5th Place is another port of a classic arcade game. Few people have never heard of the famously frustrating game "Flappy Bird", which made its round in the mobile game market a while ago and spawned hundreds of clones. And now it comes to your CE, thanks to Cemetechian Rico! The graphics are very much authentic, there is no lag and overall, you wouldn't realize it runs on your calculator if you didn't see the keyboard!

4th Place was taken by MateoConLechuga, who created something for those thinkers among you who like board games. "Chess CE" brings the game of kings to your CE. And with it comes a decent and surprisingly fast AI, for quick games and when your usual opponents have no time or will to play with you!

3rd Place brings us to the interesting positions. With a rich and very long history, a project which seems to have been with the calculator community forever, Sorunome's "Reuben Quest: Lost Between Times" role playing game in grayscale has taken third place. This program has seen an exceptional amount of work and effort, and this is noticeable in the superior quality. There is one more remarkable thing about this project: It is the only one out of the eleven featured in this list, which is not for the TI-84+ CE, but for the good old classic monochrome TI-83/84/+ series. So, those of you who still like to stick with the classics and never switched to the CE should most definitely have a try at this!

2nd Place, an honorable rank, was taken by a tool that definitely deserves it. Nearly a third of all votes were cast in favor of our busy MateoConLechuga's "CE C SDK and Libraries". The development of this project has been a major, almost historic step for the calculator community, as it extended the TI-84+ CE platform's uses to those people who know how to program in C. This spawned a large amount of high quality Assembly games which were written by people who sometimes do not program in Assembly, but gained the opportunity by using the C SDK. And even if you do not program in C but rather have some games on your calculator - chances are, MateoConLechuga made this possible in the first place, if some of the games were written in C. Thus, Kudos to you, Mateo!

1st Place, our absolute winner with 50% of all votes: PT_'s "ICE Compiler". Few calculator enthusiasts have missed it, and those who did should be ashamed of themselves. A while ago, Axe was the programming language of choice for many games on the monochrome series of calculators. Once the TI-84+ CE was released, there was a rather long period when the main programming work was done in Assembly. And then, in quick succession, the C SDK and ICE Compiler were released - which allowed the platform to gain a large amount of programs and games running in Assembly. For good reasons, the ICE Compiler was called "the Axe for the CE" - just as Axe, ICE creates a good bridge over the canyon between TI-Basic and Assembly.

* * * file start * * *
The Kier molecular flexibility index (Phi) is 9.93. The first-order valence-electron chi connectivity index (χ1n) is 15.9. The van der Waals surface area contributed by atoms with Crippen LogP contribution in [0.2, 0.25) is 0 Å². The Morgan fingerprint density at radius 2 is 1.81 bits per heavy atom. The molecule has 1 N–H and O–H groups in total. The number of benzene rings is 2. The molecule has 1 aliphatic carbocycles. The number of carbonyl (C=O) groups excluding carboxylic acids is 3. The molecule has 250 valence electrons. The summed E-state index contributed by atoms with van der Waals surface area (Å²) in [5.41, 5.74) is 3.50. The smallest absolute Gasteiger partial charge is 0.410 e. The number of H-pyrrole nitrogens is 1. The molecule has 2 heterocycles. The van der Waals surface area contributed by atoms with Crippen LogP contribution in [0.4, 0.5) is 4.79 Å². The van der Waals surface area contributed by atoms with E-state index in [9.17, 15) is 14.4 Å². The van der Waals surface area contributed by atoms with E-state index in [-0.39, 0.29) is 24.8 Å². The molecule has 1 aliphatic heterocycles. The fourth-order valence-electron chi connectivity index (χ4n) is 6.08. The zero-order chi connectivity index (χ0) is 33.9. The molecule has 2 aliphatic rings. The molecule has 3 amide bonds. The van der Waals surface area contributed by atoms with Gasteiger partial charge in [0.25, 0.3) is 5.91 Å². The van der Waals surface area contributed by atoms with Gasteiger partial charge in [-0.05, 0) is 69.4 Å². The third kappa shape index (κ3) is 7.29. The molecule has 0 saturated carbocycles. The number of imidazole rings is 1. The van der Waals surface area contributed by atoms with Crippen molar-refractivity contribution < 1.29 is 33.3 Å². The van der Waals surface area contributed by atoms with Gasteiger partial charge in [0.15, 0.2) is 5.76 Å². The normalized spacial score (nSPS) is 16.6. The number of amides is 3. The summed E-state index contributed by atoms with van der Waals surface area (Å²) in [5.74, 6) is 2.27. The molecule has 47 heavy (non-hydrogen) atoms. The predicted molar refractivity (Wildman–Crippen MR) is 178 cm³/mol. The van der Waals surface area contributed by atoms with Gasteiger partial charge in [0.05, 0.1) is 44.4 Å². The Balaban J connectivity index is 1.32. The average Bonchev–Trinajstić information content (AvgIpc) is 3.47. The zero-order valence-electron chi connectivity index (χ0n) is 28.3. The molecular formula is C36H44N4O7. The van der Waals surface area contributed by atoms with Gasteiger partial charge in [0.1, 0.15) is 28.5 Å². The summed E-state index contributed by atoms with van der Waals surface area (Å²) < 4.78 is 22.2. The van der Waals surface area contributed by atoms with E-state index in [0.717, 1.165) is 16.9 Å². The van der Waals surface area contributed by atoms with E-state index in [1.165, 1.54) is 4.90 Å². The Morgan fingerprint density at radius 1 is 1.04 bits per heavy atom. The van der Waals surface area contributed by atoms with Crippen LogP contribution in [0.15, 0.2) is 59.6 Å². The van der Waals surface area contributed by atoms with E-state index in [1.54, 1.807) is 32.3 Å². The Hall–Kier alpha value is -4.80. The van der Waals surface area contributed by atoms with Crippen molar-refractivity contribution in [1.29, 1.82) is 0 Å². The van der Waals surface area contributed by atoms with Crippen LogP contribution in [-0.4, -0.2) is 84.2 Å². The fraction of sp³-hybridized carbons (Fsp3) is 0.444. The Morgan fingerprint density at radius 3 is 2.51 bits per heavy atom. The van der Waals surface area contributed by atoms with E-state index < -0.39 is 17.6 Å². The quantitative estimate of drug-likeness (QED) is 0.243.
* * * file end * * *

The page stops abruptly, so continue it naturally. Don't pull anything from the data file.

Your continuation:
While the former is rather easy to learn and use and well suited for complex mathematics, it is practically too slow to create advanced graphics or fast game calculations. Assembly, on the other hand, has a very steep learning curve and may sometimes be a mess to program in, but it makes up with insane speeds and super-low level control which is not offered by TI-Basic. And this is where ICE pitches in: The compiler brings a new language to the calculator which is in many aspects similar to TI-Basic. It has a similar syntax, is very high level and easy to use. Programs are written in the same OS editor as regular TI-Basic. And then, the magic happens - your high level, easy to write code is compiled to low level, super fast Assembly. There are even more benefits that that, though! Given the low level of the resulting language (the lowest, in fact ), ICE offers superior control over the calculator than TI-Basic does. This includes "normal" things like file I/O, but also normally low level only concepts such as pointers and precise data manipulation. This combination puts ICE into the position of being the language of choice for games, as it allows fast, low level graphics, as well as (still fast), higher level maths. Another big pro is that ICE integrates with Mateo's C SDK, allowing you to write even more complex projects.



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2017 ticalc.org PotY starting: TI-83+/TI-84+
Published by PT_ on December 4, 2017 at 5:44:45 PM CST | Discuss this article (3)

It's December, so voting for Program of the Year at ticalc.org has begun once again. The voting is divided into 5 categories, with one category each week and starting with the TI-83+/TI-84+ Monochrome Programs. There were 12 programs featured this year, resulting in these contenders for PotY:

Like the past years, you can vote by signing in with your ticalc.org account and vote for your favorite program in the poll at the frontpage. You have 7 days to vote, then a new voting starts: the TI-84+C Silver Edition! Good luck to all and may the best program win!

More Information:
ticalc.org POTY 2017: TI-83+/TI-84+